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Letters from family pull at veterans heart strings

Published 5/28/2011 in Special Sections

By RACHAEL GRAY

rgray@gctelegram.com

When Larry Deaver received letters from friends, family and grade school children he hasn't met, the World War II veteran fighter pilot was taken with emotion.

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Brad Nading/Telegram
Hundreds of area residents line the tarmack holding American flags at Garden City Regional Airport April 20 as participants of the Honor Flight return to Garden City after their trip to Washington D.C.

Brad Nading/Telegram Hundreds of area residents line the tarmack holding American flags at Garden City Regional Airport April 20 as participants of the Honor Flight return to Garden City after their trip to Washington D.C.

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Shajia Ahmad/Telegram Visitors look at the Vietnam War memorial wall, including names of lost soldiers from that conflict.

Shajia Ahmad/Telegram Visitors look at the Vietnam War memorial wall, including names of lost soldiers from that conflict.

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Shajia Ahmad/Telegram Garden City Honor Flight veterans discuss their experiences touring war memorials in Washington, D.C.

Shajia Ahmad/Telegram Garden City Honor Flight veterans discuss their experiences touring war memorials in Washington, D.C.

Deaver went on the November 2010 Honor Flight to Washington, D.C., where he toured the nation's capital and stood in front of his name in the honor roll of the World War II memorial.

The night before the tour, Deaver received special messages as part of Operation Mailcall, a project put together by Honor Flight organizers to further honor veterans. He loved receiving illustrations and letters from children who haven't met him, but who know veterans are important, he said.

LaVeta Miller, secretary/program assistant at Central Prairie Resource Conservation and Development, and Honor Flight committee chairperson, said the mail program is a secret program. She said while the veterans served, one of the parts the servicemen and women most looked forward to was letters from home.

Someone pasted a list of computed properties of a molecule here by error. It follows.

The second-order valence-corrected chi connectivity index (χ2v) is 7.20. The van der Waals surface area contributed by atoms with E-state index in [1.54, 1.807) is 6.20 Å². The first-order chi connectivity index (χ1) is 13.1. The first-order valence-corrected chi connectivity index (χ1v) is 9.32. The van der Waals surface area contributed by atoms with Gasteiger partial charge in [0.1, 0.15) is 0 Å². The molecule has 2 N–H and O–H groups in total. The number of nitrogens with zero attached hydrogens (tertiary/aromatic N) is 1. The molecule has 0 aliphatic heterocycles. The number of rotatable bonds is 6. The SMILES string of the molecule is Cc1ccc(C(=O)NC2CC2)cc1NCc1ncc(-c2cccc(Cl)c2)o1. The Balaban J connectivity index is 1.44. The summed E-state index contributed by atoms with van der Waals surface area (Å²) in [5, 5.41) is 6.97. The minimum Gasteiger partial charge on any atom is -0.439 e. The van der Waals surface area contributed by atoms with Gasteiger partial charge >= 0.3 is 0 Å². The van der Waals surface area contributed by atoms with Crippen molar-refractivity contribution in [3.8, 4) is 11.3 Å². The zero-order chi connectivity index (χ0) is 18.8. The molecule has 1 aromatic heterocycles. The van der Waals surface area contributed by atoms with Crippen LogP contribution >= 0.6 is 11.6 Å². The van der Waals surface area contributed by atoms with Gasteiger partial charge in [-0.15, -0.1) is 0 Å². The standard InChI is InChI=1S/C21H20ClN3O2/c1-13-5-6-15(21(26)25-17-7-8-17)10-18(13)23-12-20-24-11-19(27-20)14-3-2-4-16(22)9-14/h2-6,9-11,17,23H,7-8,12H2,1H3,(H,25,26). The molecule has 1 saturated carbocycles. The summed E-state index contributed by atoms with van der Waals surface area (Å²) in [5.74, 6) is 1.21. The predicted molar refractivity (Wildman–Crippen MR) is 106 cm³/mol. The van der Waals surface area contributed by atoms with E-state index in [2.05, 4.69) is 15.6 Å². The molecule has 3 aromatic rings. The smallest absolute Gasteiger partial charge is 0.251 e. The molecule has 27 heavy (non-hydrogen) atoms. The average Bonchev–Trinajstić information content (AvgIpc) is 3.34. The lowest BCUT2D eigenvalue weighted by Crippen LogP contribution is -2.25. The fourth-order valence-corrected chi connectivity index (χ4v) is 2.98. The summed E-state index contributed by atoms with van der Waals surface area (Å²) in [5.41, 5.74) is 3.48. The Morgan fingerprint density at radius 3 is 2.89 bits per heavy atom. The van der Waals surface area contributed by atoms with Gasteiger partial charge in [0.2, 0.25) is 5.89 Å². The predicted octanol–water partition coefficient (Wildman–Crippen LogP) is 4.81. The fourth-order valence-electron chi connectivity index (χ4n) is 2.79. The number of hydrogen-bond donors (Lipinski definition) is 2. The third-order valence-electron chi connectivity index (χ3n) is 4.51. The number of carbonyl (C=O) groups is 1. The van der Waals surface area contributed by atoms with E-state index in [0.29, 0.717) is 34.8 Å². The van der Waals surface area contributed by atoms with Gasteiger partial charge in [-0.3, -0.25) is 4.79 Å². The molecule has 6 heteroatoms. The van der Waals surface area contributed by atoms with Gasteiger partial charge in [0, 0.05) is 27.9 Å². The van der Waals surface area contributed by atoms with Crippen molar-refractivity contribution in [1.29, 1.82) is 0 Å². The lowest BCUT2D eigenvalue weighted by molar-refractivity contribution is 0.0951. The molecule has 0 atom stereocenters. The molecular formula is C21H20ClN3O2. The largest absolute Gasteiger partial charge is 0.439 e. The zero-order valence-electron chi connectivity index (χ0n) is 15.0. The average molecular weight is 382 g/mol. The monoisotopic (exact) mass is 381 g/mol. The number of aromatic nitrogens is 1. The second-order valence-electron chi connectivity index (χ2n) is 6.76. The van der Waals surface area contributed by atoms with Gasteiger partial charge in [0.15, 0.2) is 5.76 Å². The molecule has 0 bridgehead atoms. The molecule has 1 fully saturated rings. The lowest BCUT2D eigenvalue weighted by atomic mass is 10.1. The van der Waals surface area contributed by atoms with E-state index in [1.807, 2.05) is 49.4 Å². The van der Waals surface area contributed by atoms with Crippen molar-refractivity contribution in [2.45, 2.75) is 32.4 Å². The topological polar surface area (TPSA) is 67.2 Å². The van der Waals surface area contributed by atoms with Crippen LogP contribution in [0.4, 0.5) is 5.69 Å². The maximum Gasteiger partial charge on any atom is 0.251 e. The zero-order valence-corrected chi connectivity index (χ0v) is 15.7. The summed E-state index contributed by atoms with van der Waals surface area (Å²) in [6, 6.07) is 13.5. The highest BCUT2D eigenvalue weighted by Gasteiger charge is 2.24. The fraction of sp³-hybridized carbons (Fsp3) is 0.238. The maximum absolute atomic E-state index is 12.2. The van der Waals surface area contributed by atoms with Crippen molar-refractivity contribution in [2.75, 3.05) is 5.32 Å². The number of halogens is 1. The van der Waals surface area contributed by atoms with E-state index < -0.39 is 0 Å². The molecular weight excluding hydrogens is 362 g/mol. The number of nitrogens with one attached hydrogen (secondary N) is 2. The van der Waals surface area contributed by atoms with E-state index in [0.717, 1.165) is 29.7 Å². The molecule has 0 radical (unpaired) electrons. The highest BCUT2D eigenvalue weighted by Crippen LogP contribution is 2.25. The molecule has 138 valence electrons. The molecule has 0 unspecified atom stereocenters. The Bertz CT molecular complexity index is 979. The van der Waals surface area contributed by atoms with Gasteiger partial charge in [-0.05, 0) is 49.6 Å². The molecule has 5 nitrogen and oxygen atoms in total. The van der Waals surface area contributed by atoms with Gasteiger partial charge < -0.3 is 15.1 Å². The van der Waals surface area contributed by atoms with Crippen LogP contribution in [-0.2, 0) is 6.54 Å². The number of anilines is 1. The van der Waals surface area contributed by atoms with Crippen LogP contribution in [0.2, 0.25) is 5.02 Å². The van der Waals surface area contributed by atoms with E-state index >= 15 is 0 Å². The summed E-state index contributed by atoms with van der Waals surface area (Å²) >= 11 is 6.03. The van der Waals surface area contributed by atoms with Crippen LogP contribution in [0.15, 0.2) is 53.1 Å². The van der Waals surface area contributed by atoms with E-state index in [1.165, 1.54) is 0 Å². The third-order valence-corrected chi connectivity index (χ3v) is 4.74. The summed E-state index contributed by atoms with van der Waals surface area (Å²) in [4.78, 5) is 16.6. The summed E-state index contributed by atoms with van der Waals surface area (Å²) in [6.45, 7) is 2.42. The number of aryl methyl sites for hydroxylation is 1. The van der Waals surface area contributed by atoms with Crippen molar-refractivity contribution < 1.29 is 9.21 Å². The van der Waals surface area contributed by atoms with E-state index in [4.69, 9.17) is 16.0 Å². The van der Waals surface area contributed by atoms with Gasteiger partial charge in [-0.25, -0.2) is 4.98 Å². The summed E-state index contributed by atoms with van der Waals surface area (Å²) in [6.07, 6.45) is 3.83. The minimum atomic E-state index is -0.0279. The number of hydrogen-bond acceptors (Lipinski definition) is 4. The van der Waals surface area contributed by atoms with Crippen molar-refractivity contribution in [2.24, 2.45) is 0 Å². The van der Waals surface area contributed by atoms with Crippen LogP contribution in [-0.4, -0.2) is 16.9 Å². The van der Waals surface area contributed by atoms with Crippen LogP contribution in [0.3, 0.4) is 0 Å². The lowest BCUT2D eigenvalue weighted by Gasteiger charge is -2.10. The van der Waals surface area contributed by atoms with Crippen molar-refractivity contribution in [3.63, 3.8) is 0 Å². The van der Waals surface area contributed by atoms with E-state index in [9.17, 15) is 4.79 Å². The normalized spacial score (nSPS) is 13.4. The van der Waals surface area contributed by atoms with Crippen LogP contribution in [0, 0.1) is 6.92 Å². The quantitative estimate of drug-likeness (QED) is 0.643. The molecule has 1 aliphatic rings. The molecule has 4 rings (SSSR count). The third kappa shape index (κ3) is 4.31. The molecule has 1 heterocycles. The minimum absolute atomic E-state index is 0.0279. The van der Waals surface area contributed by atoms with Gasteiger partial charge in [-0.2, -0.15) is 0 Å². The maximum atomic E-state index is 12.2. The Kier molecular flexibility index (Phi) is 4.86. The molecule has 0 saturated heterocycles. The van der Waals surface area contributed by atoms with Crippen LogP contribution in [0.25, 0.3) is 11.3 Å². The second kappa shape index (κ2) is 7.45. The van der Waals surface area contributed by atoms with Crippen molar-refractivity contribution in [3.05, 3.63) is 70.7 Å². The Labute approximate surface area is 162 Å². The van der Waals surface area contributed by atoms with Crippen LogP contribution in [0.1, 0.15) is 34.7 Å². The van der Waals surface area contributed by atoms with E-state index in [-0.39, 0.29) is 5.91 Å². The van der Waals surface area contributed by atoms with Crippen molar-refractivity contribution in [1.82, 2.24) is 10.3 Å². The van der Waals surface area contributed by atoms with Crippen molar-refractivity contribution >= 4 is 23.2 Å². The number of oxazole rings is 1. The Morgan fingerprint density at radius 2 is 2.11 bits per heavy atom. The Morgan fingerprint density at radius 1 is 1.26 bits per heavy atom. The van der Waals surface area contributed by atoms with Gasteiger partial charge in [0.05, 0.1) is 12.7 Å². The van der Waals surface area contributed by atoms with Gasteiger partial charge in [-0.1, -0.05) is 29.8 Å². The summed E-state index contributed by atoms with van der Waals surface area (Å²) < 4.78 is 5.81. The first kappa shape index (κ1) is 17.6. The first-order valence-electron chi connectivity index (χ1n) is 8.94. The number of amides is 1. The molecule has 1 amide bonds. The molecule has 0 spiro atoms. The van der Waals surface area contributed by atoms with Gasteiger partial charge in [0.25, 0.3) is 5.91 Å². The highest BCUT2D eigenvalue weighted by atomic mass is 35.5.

Miller said the program has been successful for both the veterans and families.

"It's just another way for us to make this trip special for them and for their service to us. One of the most humbling things is that the school children understand what their service means," she said.

The letters also are a way to open up communication between family members, as is some of the paperwork needed to go on an Honor Flight, she said.

"They have to sit down with their family members and say, 'Where were you? What branch of service where you in?'" she said.

Miller said some families have never discussed their loved one's service.

"Sometimes that communication hasn't been there, and they've never asked," she said.

For Deaver, his favorite letter came from Marie Fletcher, Leoti, the woman he's dating. The two met on a blind date and hit it off, he said.

Deaver was a fighter pilot in the Navy from 1942 to 1946, at first in training, then landing planes on a Naval fleet in the ocean.

"When you were growing up in an area commonly known at that time as the Great American desert with its blizzards and dirt storms, you probably never dreamed that one day you would be flying a Navy Air Force fighter plane, and landing on an aircraft carrier in the ocean," Fletcher wrote in her letter.

The letter, written by Fletcher, was a joint effort from his family members and Fletcher.

Deaver has read the letter probably hundreds of times, but tears still well up in his eyes each time he reads it and remembers what it was like to serve during World War II, to lose a brother during the war, and to hold the letter in his hand for the first time during his first visit to the nation's capital last November.

Deaver and his three brothers served in the war.

"When the United States became involved in World War II, all of the sons of Edward and Anna Deaver served in the Armed Forces. You volunteered and became a Navy fighter pilot, flying Corsair. You were honorably discharged in 1946 with the rank of Lieutenant. Virgil did not make it back. He died in the battle of Luzon, January 1945. Doris said the family was extremely happy that you, Eugene and Dale made it back safely," Fletcher wrote.

Deaver remembers reading the letter in his hotel room in Washington, D.C. He and the man he shared a room with stayed up late into the night, reading and re-reading the letters. Deaver remembers just crying.

"I thought that I was pretty tough but ... We sat there and cried for an hour," he said.

After his discharge, Deaver met his wife, Eva, who had two children, Mike and Sue. They later had two sons, Jim and Tim.

"You were and are a good man with a kind heart. After you and Eva were married in 1947, you raised her two children, Mike and Sue, as your own," Fletcher wrote.

Deaver's son, Jim, was killed in a motorcycle accident in 2002.

"You did everything a caring husband could do to help Eva accept what could not be changed," Fletcher wrote.

After 59 years of marriage, Eva died in 2006.

"You have proved that you are still a fighter as you have weathered life's battle injuries, illness, and loss of loved ones. 'Honor, Courage and Commitment' is a motto that you live by," Fletcher wrote.

During this Memorial Day weekend, Deaver said he had no special plans except to take Fletcher dancing on Friday night.

Read These Related Stories

Honor Flight veterans list - 5/28/2011

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